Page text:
audioElement.pause();
}

This leads us right into our next topic, handling the play/pause button.

Play/Pause Push Button: Hit Test Point Revisited

The first thing we need to do when implementing the play/pause button is create the event handler for the mousemove event. The function really is just the standard cross-browser code we introduced earlier in the book for tracking the mouse position, depending on which properties the DOM in browsers supports: layerX/layerY or offsetX/offsetY. This function is called every time the mouse is moved on the canvas to update the mouseX and mouseY variables. Those variables are scoped to canvasApp() so all functions defined inside of it can access them:

function eventMouseMove(event) {
      if ( event.layerX ||  event.layerX == 0) { // Firefox
            mouseX = event.layerX ;
         mouseY = event.layerY;
        } else if (event.offsetX || event.offsetX == 0) { // Opera
          mouseX = event.offsetX;
         mouseY = event.offsetY;
        }

   }

Now we need to create the eventMouseUp() handler function. This function is called when the user releases the mouse button after clicking. Why after and not when the mouse is clicked? Well, one reason is because we generally use the mousedown event for the start of a “dragging” operation, which we will show you shortly.

The heart of this function is a hit test point-style collision detection check for the buttons. We discussed this in depth in Chapter 6 when we created the buttons for the video puzzle game (CH6EX10.html). Notice that here we are using the variables we create to represent the x and y locations of the button (playX, playY) and the width and height of a button (bW, bH) to form the bounds of the area we will test. If the mouse pointer is within those bounds, we know the button has been clicked:

function eventMouseUp(event) {

if ( (mouseY >= playY) && (mouseY <= playY+bH) && (mouseX >= playX) && 
     (mouseX <= playX+bW) ) {

Note

If you had images stacked on top of one another, you would need to store some kind of stacking value or z-index to know which item was on top and was clicked at any one time. Because the canvas works in immediate mode, you would have to “roll your own” just like the other functionality we have discussed.

After a hit is detected, we need to determine whether we are going to call the play() or pause() method of the HTMLAudioElement object represented by the audioElement variable. To figure out which method to call, we simply test to see whether the audio is paused by checking the audioElement.paused property. If so, we call the play() method; if not, we call pause(). Recall that the HTMLAudioElement.paused property is set to true if the audio is not playing, regardless of whether the paused() function was called. This means that when the application starts but we have not set autoplay, we can easily display the proper button (play or pause) just by testing this property:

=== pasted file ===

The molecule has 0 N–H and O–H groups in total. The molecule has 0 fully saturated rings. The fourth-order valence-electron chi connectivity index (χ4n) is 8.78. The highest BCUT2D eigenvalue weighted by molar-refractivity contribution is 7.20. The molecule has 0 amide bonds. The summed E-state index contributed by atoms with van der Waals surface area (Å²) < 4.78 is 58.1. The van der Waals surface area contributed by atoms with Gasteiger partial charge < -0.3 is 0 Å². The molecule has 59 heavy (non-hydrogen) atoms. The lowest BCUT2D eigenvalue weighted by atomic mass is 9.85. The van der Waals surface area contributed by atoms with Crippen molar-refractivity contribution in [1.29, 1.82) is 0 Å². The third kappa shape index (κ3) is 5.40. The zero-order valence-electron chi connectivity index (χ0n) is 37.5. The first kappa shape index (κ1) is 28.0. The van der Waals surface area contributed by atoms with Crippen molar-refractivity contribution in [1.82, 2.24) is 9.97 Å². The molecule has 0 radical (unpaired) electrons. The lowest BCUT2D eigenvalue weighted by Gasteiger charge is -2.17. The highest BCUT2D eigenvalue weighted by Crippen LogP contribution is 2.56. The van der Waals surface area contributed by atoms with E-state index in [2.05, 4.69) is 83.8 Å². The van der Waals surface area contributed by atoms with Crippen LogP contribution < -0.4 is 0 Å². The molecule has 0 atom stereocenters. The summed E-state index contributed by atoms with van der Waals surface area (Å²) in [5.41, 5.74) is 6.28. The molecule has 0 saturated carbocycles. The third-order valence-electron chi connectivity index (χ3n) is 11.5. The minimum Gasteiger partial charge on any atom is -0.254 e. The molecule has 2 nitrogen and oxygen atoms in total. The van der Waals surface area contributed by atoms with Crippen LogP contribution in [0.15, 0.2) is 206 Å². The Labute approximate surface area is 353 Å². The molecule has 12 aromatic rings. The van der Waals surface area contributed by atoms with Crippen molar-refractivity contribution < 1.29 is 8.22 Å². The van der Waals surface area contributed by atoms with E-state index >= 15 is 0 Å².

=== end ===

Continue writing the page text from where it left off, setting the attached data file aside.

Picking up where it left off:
if (audioElement.paused) {
         audioElement.play();

      } else {
         audioElement.pause();

      }

   }
}

Now, in drawScreen() we need to choose which button to display: the one representing play (green triangle) or pause (two horizontal boxes). The play button is displayed when the audio is paused, and the pause button is displayed when the audio is playing. This button is a “call to action,” so it displays what will happen when you click on it, not the status of the audio element that is playing. This inverse relationship exists because it is the standard way audio players work.

If the audioElement is paused, we display the graphic from the top row of the audiocontrols.png image represented by buttonSheet (see Figure 7-5). If it is not paused, we display the button on the second row right below it. Since that button starts at the y position of 32, we use that literal value in the call to drawImage():

if (audioElement.paused) {
   context.drawImage(buttonSheet, 0,0,bW,bH,playX,playY,bW,bH);//show play

} else {
   context.drawImage(buttonSheet, 0,32,bW,bH,playX,playY,bW,bH); //show pause

}

Note

Again, we could have represented the literal values of locations in the buttonSheet with variables, but we decided to use literals to show you the difference between how we specify buttonSheet pixel locations, and how we calculate widths and distances for placing those elements.

Loop/No Loop Toggle Button

Implementing the loop/no loop toggle button is nearly identical to implementing the play/pause button. In Figure 7-5, you can see that the last two buttons on the bottom row represent the “on” and “off” states of the loop/no loop button. Unlike the play/pause button, this button shows the “state” of looping: the lighter, 3D-looking “out” button is displayed when the audio is not set to loop. The inverse, darker button is displayed when the audio is set to loop (because it looks like the button has been pressed).

In the eventMouseUp() function, we need to add support for loop/no loop. First, we test for a hit test point on the button with the current location of the mouse pointer. This is identical to the test we did for the play/pause button, except that we use loopX and loopY to find the current location of the loop/no loop button.